Sigh... 'Hundreds of thousands' of... sigh, web CCTV cams still at risk of... sigh, hijacking
It's been two years and no patches, say researchers
Vid Amid ongoing malware infections of IoT gadgets and armies of commandeered gizmos attacking server, glaring security holes in web-connected CCTV cameras are going unpatched.
So say researchers with Cybereason, who claim a pair of high-profile vulnerabilities they spotted in surveillance cams two years ago have been completely ignored by vendors – thus leaving the door wide open for miscreants to hijack potentially "hundreds of thousands" of devices and use them for attacks.
Cybereason's Amit Serper says he and fellow researcher Yoav Orot exploited flaws in off-the-shelf internet-connected cameras back in 2014 in an effort to show how poor IoT security was at the time.
Since then, Serper says, the bugs have not only gone unpatched, but the insecure code has popped up in network camera firmware shipped by dozens of manufacturers selling their weak wares on Amazon. The Cybereason pair finger VStarcam as one vendor of vulnerable kit.
"I’m also not releasing the names of all the camera vendors," said Serper. "This would encourage hackers to look for the software flaws. I named VStarcam since their cameras are readily available from eBay and Amazon. Their cameras are also sold under the name Eye4."
You can use this handy web widget to find out if you have an insecure cam from its serial number and other bits of information.
"Most of the cameras run older versions of Linux, like version 2.6.26, while a few run the most recent version from around 3.0 and up," Serper continued.
"While the OS is somewhat modern, all the cameras were running extremely old and vulnerable software ... the web server software found in many of the cameras, for example, was from around 2002."
Thanks to programming blunders left in this crusty old code, attackers can bypass authentication checks to access the camera's stored files and pull the administrator password. From there, the camera's web server could be accessed and a second exploit could be used to gain root privileges that would allow the hacker complete control over the camera, including the ability to execute code, spy on the hardware's owners, and pressgang the cam into joining a botnet.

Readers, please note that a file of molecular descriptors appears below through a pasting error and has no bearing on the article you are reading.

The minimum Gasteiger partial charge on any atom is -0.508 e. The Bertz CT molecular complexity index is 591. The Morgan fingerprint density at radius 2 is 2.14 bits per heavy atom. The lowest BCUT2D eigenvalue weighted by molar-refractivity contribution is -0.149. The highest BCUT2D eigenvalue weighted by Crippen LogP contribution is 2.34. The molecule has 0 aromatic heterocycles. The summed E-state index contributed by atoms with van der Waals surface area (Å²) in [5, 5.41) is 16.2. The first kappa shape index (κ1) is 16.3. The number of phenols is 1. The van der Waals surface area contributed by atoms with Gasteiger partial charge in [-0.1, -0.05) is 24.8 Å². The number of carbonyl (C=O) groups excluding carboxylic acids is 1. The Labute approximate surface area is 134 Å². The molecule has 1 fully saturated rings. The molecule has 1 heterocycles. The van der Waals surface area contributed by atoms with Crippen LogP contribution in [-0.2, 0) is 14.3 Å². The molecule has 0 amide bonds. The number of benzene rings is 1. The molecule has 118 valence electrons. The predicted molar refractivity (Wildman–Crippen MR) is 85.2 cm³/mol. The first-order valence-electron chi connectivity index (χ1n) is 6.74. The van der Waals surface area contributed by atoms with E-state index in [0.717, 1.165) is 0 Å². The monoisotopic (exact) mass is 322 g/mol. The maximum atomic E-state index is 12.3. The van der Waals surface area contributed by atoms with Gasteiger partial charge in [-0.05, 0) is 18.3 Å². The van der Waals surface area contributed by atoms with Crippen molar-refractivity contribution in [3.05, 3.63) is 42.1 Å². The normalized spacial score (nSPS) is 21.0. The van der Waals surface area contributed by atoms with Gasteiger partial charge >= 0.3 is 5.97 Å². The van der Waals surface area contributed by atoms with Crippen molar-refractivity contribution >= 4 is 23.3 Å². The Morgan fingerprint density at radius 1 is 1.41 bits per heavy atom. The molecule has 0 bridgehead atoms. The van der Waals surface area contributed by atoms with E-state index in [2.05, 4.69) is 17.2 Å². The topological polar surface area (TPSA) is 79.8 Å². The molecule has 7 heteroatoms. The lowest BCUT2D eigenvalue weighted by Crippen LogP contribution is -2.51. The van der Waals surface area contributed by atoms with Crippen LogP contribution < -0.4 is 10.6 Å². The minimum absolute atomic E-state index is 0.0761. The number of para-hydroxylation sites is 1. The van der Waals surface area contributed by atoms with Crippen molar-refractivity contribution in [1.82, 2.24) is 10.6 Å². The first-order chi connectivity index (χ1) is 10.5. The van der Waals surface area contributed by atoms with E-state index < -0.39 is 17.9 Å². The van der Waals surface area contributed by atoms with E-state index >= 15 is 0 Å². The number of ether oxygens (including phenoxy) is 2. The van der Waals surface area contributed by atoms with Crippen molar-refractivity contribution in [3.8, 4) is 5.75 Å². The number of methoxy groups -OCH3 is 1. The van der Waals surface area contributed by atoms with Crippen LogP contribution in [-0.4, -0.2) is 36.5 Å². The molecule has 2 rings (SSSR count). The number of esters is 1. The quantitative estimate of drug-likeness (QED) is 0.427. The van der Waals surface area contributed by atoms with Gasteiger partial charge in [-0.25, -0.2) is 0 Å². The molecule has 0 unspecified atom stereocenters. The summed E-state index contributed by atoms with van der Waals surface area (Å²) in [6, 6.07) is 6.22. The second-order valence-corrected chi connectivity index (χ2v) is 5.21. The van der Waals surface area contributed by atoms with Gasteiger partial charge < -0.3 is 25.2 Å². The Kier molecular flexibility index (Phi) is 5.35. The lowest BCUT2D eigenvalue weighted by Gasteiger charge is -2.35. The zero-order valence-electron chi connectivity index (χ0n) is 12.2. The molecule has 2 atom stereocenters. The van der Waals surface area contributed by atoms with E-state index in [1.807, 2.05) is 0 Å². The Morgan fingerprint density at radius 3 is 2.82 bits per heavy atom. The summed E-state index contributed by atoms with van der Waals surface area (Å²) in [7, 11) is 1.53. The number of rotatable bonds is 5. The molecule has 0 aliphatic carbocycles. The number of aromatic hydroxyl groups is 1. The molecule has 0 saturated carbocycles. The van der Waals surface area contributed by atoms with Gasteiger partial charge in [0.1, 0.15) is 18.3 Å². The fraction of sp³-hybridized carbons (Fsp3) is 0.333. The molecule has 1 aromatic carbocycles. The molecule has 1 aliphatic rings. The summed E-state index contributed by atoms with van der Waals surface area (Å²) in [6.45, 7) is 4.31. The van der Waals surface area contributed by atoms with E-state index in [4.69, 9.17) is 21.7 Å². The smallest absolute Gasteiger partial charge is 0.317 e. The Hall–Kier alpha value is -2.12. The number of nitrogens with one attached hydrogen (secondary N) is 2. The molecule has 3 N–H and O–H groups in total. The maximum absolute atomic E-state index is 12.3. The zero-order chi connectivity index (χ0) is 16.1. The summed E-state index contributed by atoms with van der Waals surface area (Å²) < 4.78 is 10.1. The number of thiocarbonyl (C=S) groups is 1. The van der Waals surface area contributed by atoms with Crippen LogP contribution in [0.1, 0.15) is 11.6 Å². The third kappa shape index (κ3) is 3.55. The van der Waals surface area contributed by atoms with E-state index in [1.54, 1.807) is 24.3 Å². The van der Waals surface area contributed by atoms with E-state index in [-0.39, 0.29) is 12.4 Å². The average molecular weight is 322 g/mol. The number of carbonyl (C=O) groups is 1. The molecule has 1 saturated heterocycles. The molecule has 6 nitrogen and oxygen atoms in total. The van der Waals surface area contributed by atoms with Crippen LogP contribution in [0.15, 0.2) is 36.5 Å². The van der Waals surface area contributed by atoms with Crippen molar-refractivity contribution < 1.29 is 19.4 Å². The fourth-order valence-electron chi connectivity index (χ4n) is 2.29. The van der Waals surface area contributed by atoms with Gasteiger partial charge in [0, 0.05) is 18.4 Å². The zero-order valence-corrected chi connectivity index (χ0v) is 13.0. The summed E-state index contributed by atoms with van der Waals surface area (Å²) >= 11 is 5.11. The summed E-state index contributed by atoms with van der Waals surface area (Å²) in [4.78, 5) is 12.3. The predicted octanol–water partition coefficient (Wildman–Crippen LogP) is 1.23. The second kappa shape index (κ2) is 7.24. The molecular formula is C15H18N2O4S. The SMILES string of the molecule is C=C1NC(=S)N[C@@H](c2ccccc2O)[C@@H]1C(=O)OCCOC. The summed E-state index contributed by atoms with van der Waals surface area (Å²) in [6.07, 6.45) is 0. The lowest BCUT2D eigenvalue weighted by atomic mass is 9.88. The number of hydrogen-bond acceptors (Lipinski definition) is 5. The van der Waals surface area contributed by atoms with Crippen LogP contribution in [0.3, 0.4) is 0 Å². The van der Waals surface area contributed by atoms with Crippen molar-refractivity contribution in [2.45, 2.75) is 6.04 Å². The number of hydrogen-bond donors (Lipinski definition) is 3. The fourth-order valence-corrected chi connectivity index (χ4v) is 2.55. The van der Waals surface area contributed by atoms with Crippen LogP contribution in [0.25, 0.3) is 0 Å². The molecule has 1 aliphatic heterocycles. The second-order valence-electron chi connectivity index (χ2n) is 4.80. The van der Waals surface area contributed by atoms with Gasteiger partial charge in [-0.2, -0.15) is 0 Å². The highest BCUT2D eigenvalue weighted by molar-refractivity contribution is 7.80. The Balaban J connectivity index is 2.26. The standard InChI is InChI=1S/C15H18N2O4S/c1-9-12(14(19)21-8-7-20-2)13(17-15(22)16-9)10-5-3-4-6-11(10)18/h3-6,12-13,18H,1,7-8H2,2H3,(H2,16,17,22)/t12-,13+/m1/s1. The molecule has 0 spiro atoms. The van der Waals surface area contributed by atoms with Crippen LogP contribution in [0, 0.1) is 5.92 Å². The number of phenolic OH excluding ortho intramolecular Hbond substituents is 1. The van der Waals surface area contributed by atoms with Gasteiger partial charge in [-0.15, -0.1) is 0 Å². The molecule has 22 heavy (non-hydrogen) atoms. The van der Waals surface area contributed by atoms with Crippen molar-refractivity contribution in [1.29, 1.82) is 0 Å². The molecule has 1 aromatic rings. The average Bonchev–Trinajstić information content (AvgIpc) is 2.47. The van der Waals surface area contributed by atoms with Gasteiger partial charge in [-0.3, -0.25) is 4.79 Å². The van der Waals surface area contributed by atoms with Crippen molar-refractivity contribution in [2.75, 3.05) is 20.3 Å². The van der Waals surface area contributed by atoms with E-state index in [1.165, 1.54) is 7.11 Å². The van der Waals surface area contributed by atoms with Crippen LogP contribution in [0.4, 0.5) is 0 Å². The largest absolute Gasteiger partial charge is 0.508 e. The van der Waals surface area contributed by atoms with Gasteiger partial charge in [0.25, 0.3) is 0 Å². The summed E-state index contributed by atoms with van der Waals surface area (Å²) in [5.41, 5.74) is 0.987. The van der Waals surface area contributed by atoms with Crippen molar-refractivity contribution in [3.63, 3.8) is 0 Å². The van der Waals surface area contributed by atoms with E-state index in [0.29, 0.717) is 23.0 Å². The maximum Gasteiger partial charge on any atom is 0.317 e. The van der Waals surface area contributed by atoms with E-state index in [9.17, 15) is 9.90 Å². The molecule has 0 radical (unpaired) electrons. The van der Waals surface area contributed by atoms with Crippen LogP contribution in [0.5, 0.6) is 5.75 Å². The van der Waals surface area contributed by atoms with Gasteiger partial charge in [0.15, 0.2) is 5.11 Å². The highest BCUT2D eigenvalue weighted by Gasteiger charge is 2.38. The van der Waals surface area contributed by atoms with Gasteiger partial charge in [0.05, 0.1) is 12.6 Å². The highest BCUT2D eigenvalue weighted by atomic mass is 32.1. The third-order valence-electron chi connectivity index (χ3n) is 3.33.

Serper notes that even if the dozens of different camera vendors using this vulnerable software were to deploy the fix, cameras already in use would remain vulnerable, as they lack the ability to properly receive and install software updates.
Thus, the only solution to fully close the flaw is to throw out the cameras and buy units with patched software. Below is a video showing how easy it is to exploit an at-risk, internet-facing surveillance camera remotely.
While these flaws are a serious issue on their own, Serper says that they reflect an even larger problem: the ongoing lack of proper security practices and patching techniques on the part of IoT hardware manufacturers and the researchers who help them find and fix holes.
"A smart (insert device here) is still a computer, regardless of its size. It has a processor, software and hardware and is therefore vulnerable to malware just like a laptop or desktop," Serper explained.
"Whether the device records The Walking Dead or lets you watch your cat while you're at work, attackers can still own it." ®
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